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  4. I can't agree with you on this one. I have a fondness for Halloween and love it when kids stop by. I enjoy seeing the costumes and excitement this season brings out. It's only one day. Of course parents should accompany their little ones for safety sake. Just leaving your lights off should keep kids from knocking on your door.

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    1. I have nothing against Halloween and can even get into seeing the kids. It's the sense of entitlement that some people carry that irritates me. If I choose not to participate one year, that is my right. I have run into several people who don't seem to understand that it is optional.

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  5. I enjoy dressing up in costume, but I can understand why you feel the way you do. Some parents expect you to provide candy for their children if they knock on the door. They think you are obligated and some will get an attitude. It's just one more aspect of the increasing rudeness and entitlement that's in our society :-/ My take is, if someone's house isn't decorated and the lights aren't on, don't knock on the door and expect to get candy corn.

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    1. I do participate some years and other years I am just not in the mood or working. This year, I know that I will not be joining in and hope to not have any unpleasant incidents.

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  6. I haven't worn a costume since I was a kid and if it wasn't that my kids are still old enough to trick or treat, I'd be sitting in my house with the lights off so nobody rings my bell. I guess it's a good payoff that I take the kids out so at least I'm not hiding in the dark for a few hours. Although if they were too old to trick or treat, I wouldn't have had to drop $50 on costumes.

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    1. I lost most of my interest as soon as my kids got older. I passed out candy last year for the first time in about 5 years, but it was a nice warm night and I just sat outside and enjoyed interacting with people. This year is cold and I know that the third or fourth time I have to get up to answer the door, I will be tired of it.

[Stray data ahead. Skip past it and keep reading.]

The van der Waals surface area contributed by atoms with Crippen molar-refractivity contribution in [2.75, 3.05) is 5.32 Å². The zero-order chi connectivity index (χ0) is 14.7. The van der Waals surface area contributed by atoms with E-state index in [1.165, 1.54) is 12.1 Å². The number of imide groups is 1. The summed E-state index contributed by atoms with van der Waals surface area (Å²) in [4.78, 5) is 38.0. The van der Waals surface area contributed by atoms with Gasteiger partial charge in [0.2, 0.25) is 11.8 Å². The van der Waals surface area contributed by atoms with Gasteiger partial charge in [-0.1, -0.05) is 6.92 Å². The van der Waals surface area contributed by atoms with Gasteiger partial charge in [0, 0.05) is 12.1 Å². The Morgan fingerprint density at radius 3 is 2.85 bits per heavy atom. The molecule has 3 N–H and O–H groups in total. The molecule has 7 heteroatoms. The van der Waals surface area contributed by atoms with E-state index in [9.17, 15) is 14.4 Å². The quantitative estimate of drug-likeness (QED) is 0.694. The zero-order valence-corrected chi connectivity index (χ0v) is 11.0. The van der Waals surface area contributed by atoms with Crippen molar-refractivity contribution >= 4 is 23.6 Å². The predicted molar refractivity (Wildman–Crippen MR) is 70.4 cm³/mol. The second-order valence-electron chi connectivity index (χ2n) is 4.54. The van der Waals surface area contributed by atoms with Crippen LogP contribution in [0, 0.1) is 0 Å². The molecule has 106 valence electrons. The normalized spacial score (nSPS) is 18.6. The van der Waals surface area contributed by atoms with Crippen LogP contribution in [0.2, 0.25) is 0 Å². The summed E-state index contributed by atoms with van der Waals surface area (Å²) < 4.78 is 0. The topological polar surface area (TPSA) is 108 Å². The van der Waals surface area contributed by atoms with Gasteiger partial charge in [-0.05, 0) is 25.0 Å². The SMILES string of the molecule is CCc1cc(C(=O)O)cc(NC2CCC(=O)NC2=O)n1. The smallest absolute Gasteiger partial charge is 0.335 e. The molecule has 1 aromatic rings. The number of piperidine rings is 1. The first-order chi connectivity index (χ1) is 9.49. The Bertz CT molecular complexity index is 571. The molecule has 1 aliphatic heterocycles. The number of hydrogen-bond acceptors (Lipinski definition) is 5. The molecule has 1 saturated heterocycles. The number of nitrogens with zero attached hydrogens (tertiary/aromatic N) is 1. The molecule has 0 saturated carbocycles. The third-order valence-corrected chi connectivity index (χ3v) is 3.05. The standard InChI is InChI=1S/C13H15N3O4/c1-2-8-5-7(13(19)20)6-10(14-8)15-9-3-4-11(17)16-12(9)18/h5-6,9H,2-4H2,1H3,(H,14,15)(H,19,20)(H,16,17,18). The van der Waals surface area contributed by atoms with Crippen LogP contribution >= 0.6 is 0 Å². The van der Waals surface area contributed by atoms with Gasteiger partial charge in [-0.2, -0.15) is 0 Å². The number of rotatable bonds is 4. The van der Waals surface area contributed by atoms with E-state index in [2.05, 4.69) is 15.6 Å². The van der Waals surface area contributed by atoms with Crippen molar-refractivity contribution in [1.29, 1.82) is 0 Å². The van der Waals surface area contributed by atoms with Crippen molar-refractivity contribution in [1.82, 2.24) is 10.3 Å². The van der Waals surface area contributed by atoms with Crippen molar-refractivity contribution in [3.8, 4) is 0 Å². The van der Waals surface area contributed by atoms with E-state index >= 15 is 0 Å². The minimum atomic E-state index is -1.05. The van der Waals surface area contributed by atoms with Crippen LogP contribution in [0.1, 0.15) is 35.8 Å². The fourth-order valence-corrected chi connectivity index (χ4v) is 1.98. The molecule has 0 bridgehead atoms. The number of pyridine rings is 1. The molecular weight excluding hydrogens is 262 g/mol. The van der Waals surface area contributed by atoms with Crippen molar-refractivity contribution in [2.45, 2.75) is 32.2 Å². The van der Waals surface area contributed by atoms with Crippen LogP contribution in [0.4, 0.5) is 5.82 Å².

My lights will be off and I might even be in bed.

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  7. Your mommy drove you? Wimp! When I was little, we would go in a large group of pre-approved kids, to any houses within walking distance IF THEIR FRONT PORCH LIGHT WAS ON. If not, it meant they were not participating. It was a small town, so pretty much everyone knew us anyway.

    After trick-or-treating hours, when it was dark and teenagers were out playing pranks, Dad would sit on our DARK front porch, in a dark corner, wearing a wolf mask and paws and dark clothes. If any kids dared start up the sidewalk to the front door, he'd lunge and scare them back.

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    1. Yes, my mommy drove me. I didn't live in town and there was not a single house within eyesight of ours. We went to specific friends houses and that was it

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    2. that is one of the first Papa stories for the kids!

      Red's sis

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    3. I'm all for terrorizing small children. I just save it for the summer months. I don't like to sit outside in the cold.

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  8. When I was little, we would walk around to all the houses in the neighborhood and go to the houses with the lights on. When we knew somebody (which was rare, or we probably would have only gone to people we knew) they would usually give me double the candy. We never went to a house with the lights off unless we were invited (which was only one year when I was meeting up with a friend from school so we could go together).

    It's a pretty nasty thing to do, to insult somebody who isn't even in the house though. Your idea to keep people off your property is ingenious. I'll have to remember that if somebody starts bugging me.

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    1. When you live in town, it makes sense to go door to door. As long as everyone adheres to the established rules, there aren't usually any problems. However, since I am feeling pretty antisocial most of the time, the violators just make it worse.